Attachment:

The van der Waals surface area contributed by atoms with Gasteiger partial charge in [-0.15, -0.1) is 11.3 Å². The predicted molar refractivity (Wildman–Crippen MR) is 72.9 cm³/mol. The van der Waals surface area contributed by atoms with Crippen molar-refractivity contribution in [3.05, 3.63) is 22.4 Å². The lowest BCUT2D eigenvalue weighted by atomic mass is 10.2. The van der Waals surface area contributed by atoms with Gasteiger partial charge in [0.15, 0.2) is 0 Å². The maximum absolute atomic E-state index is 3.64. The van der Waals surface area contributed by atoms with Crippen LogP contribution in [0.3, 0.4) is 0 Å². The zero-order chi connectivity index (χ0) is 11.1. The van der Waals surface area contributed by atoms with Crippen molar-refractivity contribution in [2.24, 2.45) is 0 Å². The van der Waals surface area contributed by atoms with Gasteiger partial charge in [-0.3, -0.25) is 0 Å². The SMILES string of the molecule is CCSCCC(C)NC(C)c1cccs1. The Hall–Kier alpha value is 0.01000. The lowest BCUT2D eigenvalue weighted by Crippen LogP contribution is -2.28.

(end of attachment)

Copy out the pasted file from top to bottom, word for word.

The van der Waals surface area contributed by atoms with Gasteiger partial charge in [-0.15, -0.1) is 11.3 Å². The predicted molar refractivity (Wildman–Crippen MR) is 72.9 cm³/mol. The van der Waals surface area contributed by atoms with Crippen molar-refractivity contribution in [3.05, 3.63) is 22.4 Å². The lowest BCUT2D eigenvalue weighted by atomic mass is 10.2. The van der Waals surface area contributed by atoms with Gasteiger partial charge in [0.15, 0.2) is 0 Å². The maximum absolute atomic E-state index is 3.64. The van der Waals surface area contributed by atoms with Crippen LogP contribution in [0.3, 0.4) is 0 Å². The zero-order chi connectivity index (χ0) is 11.1. The van der Waals surface area contributed by atoms with Crippen molar-refractivity contribution in [2.24, 2.45) is 0 Å². The van der Waals surface area contributed by atoms with Gasteiger partial charge in [-0.3, -0.25) is 0 Å². The SMILES string of the molecule is CCSCCC(C)NC(C)c1cccs1. The Hall–Kier alpha value is 0.01000. The lowest BCUT2D eigenvalue weighted by Crippen LogP contribution is -2.28.